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November 2005
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January 2006

My top ten movies of 2005

I watched 142 movies in 2005 many of which I briefly reviewed on this blog. My top ten are:

  1. Aileen Wuornos: The Life And Death Of A Serial Killer
  2. Southern Comfort
  3. Be Good, Smile Pretty
  4. The Human Stain
  5. Koyla
  6. Hotel Rwanda
  7. The Sopranos, the fifth season
  8. Sex Feet Under, the third season
  9. Rory O’Shea Was Here
  10. Embedded/Live

And if I could choose one more for extra credit it would be

   11. Crash

My top 5 books of 2005

Here's the list of books which I finished in 2005. I read a lot more than this, but many I don't finish.

Books 2005


The Time Traveler’s Wife by Audrey Niffenegger

The Curious Incident of The Dog In The Night-time by Mark Haddon

The Broker by John Grisham

In The Bleak Midwinter by Julia Spencer-Fleming

Shattered Dreams by Catherine Butler

Prep by Curtis Sittenfeld         

Witness by Karen Hesse

Blues and Trouble by Tom Piazza

Kite Runner by Khaled Hosseini

Darkness Is As Light by David B. Seaburn

The Rule Of Four by Ian Caldwell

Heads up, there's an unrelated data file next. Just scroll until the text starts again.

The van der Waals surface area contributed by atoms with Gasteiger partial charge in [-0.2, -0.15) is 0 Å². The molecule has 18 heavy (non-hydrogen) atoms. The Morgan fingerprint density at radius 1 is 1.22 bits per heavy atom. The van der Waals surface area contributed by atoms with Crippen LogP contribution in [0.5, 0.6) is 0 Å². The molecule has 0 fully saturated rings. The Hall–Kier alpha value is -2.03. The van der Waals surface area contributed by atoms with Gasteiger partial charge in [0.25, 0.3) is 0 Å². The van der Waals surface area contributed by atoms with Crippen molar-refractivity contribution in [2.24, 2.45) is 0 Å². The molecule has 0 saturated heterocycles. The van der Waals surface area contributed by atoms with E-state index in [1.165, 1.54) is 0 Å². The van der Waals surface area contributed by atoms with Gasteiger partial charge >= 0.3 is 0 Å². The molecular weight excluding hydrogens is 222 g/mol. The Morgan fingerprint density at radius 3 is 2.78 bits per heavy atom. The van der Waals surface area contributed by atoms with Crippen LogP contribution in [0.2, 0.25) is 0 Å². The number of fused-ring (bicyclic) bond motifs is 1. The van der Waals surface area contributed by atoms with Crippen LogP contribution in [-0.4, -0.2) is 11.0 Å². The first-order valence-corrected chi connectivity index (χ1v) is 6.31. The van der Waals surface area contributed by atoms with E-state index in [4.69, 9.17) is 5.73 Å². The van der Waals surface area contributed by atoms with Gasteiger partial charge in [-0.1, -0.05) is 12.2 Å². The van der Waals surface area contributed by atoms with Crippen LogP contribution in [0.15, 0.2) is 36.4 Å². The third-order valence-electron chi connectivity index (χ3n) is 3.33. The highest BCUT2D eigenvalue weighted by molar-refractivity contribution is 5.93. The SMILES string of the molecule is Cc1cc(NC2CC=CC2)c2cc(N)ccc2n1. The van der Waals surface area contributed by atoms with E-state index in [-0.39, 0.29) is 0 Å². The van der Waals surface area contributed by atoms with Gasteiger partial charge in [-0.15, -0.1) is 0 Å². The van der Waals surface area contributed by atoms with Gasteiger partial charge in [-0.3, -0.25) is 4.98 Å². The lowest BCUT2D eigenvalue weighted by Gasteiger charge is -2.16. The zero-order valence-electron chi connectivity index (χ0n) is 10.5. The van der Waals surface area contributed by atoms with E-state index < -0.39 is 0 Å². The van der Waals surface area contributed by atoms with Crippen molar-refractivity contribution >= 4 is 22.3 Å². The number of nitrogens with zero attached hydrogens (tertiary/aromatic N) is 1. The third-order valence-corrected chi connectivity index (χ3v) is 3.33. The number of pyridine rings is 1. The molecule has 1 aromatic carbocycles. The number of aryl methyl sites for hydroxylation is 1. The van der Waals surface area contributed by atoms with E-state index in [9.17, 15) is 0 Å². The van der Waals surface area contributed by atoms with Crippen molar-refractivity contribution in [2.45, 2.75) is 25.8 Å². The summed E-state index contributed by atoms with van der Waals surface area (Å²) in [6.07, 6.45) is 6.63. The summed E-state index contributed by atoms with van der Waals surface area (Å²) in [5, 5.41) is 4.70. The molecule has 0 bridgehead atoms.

Sacred Time by Ursula Hegi

The Constant Gardener by John LeCarre

Heart Songs by Annie Proulx


Mind Wide Open by Steven Johnson

The Vagina Monologues by Eve Ensler

Me Talk Pretty One Day by David Sedaris

Lucky: A Memoir by Alice Sebold

Life’s Journeys According To Mr. Rogers by Fred Rogers

Like Shaking Hands With God by Kurt Vonnegut and Lee Stringer

Grand Central Winter by Lee Stringer

The Fight Within by Norma Miller

Bush On The Couch by Justin Frank

The Road To Seneca Falls by Judith Wellman

Man Without A Country by Kurt Vonnegut

Republican Like Me by Harmon Leon

My top five are:

1. The Curious Incident of The Dog In The Night-time by Mark Haddon

2. Me Talk Pretty One Day by David Sedaris

3. Man Without A Country by Kurt Vonnegut

4. Darkness Is As Light by David B. Seaburn

5. Witness by Karen Hesse

I choose them for various reasons not necessarily literary merit but more so because they moved me in some way and I find them memorable.

My book choice for extra credit would be:

6. Lucky: A Memoir by Alice Sebold

It's class warfare in the U.S.: The rich get richer and the poor get poorer thanks to Republican congress

The Center on Budget and Policy Priorities put an article on its web site on 12/28/05 which begins..........

Sometime early next year, the House of Representatives is expected to vote on the budget reconciliation legislation that the Senate passed on December 21 and the House passed in a slightly different version on December 19. That legislation would make significant cuts in a number of programs serving low- and moderate-income families and individuals, including Medicaid, child support enforcement, and student loans.